Front and center, music is in its right place in San Francisco Ballet's Program 4.
Jerome Robbins' 1969 “Dances at a Gathering” is set on a full hour of Chopin etudes, mazurkas, waltzes and nocturnes (performed at the Saturday matinee by Natalya Feygina, Roy Bogas plays at other performances).
Liam Scarlett's “Hummingbird,” a 2014 S.F. Ballet commission, soars on some of Philip Glass' most lyrical and accessible music from the “Tirol Concerto,” performed exceptionally well by pianist Brenda Tom and the ballet orchestra, conducted by Ming Luke.
The hour-long “Dances at a Gathering,” twice the length of most repertory pieces, has no narrative. Dancers – mostly one or two at a time – move to the music in a natural, minimal and lyrical way.
Beautifully eschewing theatricality, renowned ballerinas Yuan Yuan Tan and Sofiane Sylve and danseurs noble Taras Domitro and Carlos Quenedit clearly realized the piece’s simple “music-in-motion” essence.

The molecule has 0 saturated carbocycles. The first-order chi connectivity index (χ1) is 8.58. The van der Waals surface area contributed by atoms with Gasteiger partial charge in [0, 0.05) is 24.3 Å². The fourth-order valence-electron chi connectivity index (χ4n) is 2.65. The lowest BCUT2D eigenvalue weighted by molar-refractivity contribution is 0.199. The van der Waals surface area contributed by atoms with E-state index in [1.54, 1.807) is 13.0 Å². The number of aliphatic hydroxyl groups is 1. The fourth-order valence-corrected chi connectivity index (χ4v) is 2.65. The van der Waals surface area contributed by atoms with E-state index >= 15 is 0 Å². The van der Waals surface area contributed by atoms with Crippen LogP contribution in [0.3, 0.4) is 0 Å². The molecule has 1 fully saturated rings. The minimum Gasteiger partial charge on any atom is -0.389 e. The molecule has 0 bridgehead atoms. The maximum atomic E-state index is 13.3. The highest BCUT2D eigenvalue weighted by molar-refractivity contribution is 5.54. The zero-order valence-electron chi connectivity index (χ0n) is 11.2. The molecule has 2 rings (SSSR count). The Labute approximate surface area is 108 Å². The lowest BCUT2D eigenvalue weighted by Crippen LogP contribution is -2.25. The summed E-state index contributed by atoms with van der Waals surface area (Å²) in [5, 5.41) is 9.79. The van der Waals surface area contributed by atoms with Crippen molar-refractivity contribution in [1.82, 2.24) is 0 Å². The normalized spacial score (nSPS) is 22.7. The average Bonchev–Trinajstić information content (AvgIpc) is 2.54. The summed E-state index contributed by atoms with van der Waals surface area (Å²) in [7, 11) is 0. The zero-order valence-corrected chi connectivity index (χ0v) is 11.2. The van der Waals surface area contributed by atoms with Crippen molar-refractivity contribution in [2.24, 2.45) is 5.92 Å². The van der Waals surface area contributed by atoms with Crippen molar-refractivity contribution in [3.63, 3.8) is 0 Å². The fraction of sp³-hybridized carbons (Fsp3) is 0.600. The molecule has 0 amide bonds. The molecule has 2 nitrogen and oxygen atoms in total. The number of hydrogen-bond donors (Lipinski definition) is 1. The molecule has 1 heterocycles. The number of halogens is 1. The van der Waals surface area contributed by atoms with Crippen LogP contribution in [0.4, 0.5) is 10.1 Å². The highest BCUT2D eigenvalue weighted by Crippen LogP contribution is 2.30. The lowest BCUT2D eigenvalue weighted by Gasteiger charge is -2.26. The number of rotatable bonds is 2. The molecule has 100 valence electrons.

“Hummingbird,” an instant audience favorite by Scarlett, a former Royal Ballet dancer (who quit the corps at 23 to go on to choreograph acclaimed works) combines neoclassic elegance with a dynamic, colorful contemporary idiom.
Whirling dancers emerge from an impressive, if puzzling, backdrop: John Macfarlane's enormous convex sculpture covers the entire back wall. Macfalane also designed the colorful costumes.
On Saturday afternoon, Lorena Feijoo and Vitor Luiz danced with emotion and brilliance, as did the liberated pair Sarah van Patten and Pascal Molat, and subtle duo Dores André and Joseph Walsh. Soloist Koto Ishihara was notable and corps de ballet members were exuberant.
San Francisco Ballet Program 4
Where: War Memorial Opera House, 301 Van Ness Ave., S.F.
When: 8 p.m. March 3 and March 6, 7:30 p.m. March 4; 2 p.m. March 8
Tickets: $22 to $345
Contact: (415) 865-2000, www.sfballet.org